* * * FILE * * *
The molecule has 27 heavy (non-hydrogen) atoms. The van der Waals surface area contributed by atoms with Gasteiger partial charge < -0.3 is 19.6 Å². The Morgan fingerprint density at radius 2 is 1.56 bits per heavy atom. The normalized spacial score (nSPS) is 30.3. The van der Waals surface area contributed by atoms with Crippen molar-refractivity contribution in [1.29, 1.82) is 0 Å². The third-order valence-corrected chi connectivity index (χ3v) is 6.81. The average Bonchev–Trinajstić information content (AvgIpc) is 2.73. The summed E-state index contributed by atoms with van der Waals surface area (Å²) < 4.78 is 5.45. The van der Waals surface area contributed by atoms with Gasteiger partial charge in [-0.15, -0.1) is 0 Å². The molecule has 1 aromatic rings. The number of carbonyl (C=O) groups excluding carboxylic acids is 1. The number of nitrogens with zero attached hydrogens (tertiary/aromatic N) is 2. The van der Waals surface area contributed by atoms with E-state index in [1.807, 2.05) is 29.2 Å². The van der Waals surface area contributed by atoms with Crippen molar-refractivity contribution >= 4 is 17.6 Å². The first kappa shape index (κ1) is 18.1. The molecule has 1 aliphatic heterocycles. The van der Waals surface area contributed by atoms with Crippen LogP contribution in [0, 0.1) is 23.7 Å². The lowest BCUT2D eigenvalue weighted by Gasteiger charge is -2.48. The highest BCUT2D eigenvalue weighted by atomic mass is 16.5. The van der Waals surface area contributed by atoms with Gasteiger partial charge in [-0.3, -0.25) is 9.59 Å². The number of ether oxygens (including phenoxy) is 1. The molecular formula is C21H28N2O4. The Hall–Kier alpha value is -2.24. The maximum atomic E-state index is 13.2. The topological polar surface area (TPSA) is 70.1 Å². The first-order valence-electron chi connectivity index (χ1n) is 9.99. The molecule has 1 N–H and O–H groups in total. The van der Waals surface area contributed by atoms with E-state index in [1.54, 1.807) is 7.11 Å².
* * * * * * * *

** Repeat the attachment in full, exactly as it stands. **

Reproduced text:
The molecule has 27 heavy (non-hydrogen) atoms. The van der Waals surface area contributed by atoms with Gasteiger partial charge < -0.3 is 19.6 Å². The Morgan fingerprint density at radius 2 is 1.56 bits per heavy atom. The normalized spacial score (nSPS) is 30.3. The van der Waals surface area contributed by atoms with Crippen molar-refractivity contribution in [1.29, 1.82) is 0 Å². The third-order valence-corrected chi connectivity index (χ3v) is 6.81. The average Bonchev–Trinajstić information content (AvgIpc) is 2.73. The summed E-state index contributed by atoms with van der Waals surface area (Å²) < 4.78 is 5.45. The van der Waals surface area contributed by atoms with Gasteiger partial charge in [-0.15, -0.1) is 0 Å². The molecule has 1 aromatic rings. The number of carbonyl (C=O) groups excluding carboxylic acids is 1. The number of nitrogens with zero attached hydrogens (tertiary/aromatic N) is 2. The van der Waals surface area contributed by atoms with E-state index in [1.807, 2.05) is 29.2 Å². The van der Waals surface area contributed by atoms with Crippen molar-refractivity contribution >= 4 is 17.6 Å². The first kappa shape index (κ1) is 18.1. The molecule has 1 aliphatic heterocycles. The van der Waals surface area contributed by atoms with Crippen LogP contribution in [0, 0.1) is 23.7 Å². The lowest BCUT2D eigenvalue weighted by Gasteiger charge is -2.48. The highest BCUT2D eigenvalue weighted by atomic mass is 16.5. The van der Waals surface area contributed by atoms with Gasteiger partial charge in [-0.3, -0.25) is 9.59 Å². The number of ether oxygens (including phenoxy) is 1. The molecular formula is C21H28N2O4. The Hall–Kier alpha value is -2.24. The maximum atomic E-state index is 13.2. The topological polar surface area (TPSA) is 70.1 Å². The first-order valence-electron chi connectivity index (χ1n) is 9.99. The molecule has 1 N–H and O–H groups in total. The van der Waals surface area contributed by atoms with E-state index in [1.54, 1.807) is 7.11 Å².